Pubic hair on women has long been regarded as an obscenity, and in order to evade bullying and harassment women shave and wax. Any woman who believes she is doing this by choice should try not doing next time she visits the beach or pool…and see what happens when a group of boys or men spot her pubes hanging out of her swimsuit…
As Allan Johnson explains in The Gender Knot:
In addition to socialization, participation in social systems shapes out behavior through paths of least resistance, a concept that refers to the conscious and unconscious choices we make from one moment to the next….Patriarchy is a kind of society organized around certain kinds of social relationships and ideas that shape paths of least resistance….If a society is oppressive, then people who grow up and live in it will tend to accept, identify with, and participate in it as “normal” and unremarkable life. That’s the path of leaast resistance in any system. It’s hard not to follow it, given how we depend on society and its rewardsa and punishment that hinge on going along with the status quo.
Meghan Murphy has written some awesome stuff on choice in feminism
Within feminist or, what some might call ‘post-feminist’ discourse today, ‘choice’ is front and center – it makes up the framework within which so many debates begin and end. And indeed, ‘choice’ is often used as a way to end the conversation. “Well, it’s my choice.” or “No one was ‘forced’ they just ‘chose’ to take off their shirts.” or “These women aren’t victims, they have ‘choice.” are commonly thrown about as ways to defend women’s choices and actions as being representative of freedom and to present every female choice as, in fact, a feminist act.
This kind of ‘anything-goes-so-long-as-we-call-it-a-choice’ discourse often, rather than signaling collective female power and freedom, is a co-optation feminist language used for individual means. Often this version of ‘choice’ is used in order to frame sexist imagery and actions as something that empowers women, when in fact, it is often doing nothing of the sort. While certainly ‘choice’ is one of the founding concepts of the feminist movement, and of primary importance, I can’t help but feel as though it has been taken from us; that the word ‘choice’ continues to represent feminism but is more often used in an entirely ‘unfeminist’ way. I believe we are beginning to forget where ‘choice’ came from and what it means. And I think it’s time we started paying attention.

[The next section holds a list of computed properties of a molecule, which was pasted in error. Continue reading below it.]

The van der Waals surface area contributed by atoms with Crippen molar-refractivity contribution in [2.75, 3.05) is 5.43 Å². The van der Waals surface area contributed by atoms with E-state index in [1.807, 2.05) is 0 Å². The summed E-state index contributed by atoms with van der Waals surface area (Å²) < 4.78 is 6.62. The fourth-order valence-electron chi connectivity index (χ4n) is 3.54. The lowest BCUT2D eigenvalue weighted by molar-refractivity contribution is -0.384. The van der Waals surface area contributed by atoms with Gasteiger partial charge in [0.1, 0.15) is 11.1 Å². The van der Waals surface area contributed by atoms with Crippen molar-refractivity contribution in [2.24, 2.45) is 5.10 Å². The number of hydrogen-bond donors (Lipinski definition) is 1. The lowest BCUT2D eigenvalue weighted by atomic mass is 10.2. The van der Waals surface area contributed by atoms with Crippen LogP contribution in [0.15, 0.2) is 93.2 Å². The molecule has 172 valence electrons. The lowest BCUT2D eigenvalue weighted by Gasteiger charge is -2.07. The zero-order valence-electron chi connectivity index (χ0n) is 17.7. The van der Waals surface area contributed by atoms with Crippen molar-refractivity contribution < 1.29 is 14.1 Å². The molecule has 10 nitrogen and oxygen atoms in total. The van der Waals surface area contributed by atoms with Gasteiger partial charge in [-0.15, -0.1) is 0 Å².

Choice became a key part of feminist language and action as an integral aspect and rallying call within the fight for reproductive rights – the right to choose whether or not we wanted to get pregnant and to choose what we wanted for our bodies and lives. This choice was, and is, a fundamental aspect of the feminist movement because it impacts our ability to be empowered and autonomous in, not only the home and as individuals , but in other, more public, aspects of life and society. Having reproductive rights means we get to make real choices about what happens to our bodies, real choices about education, work, marriage, and family.
As of late, though, it has become standard to talk about ‘choice’ in terms of individual choice rather than collective choice (and collective freedom). As though ‘MY CHOICE’ could not possibly affect anyone in the world except for the individual who is making it. And, as though ‘HER CHOICE’ can somehow negate any justifiable criticism or questioning of said choice or the context within which said choice was made. Used in this context, it is a way a shutting down the conversation. And where would feminism be (and where will it go) without conversation and critique?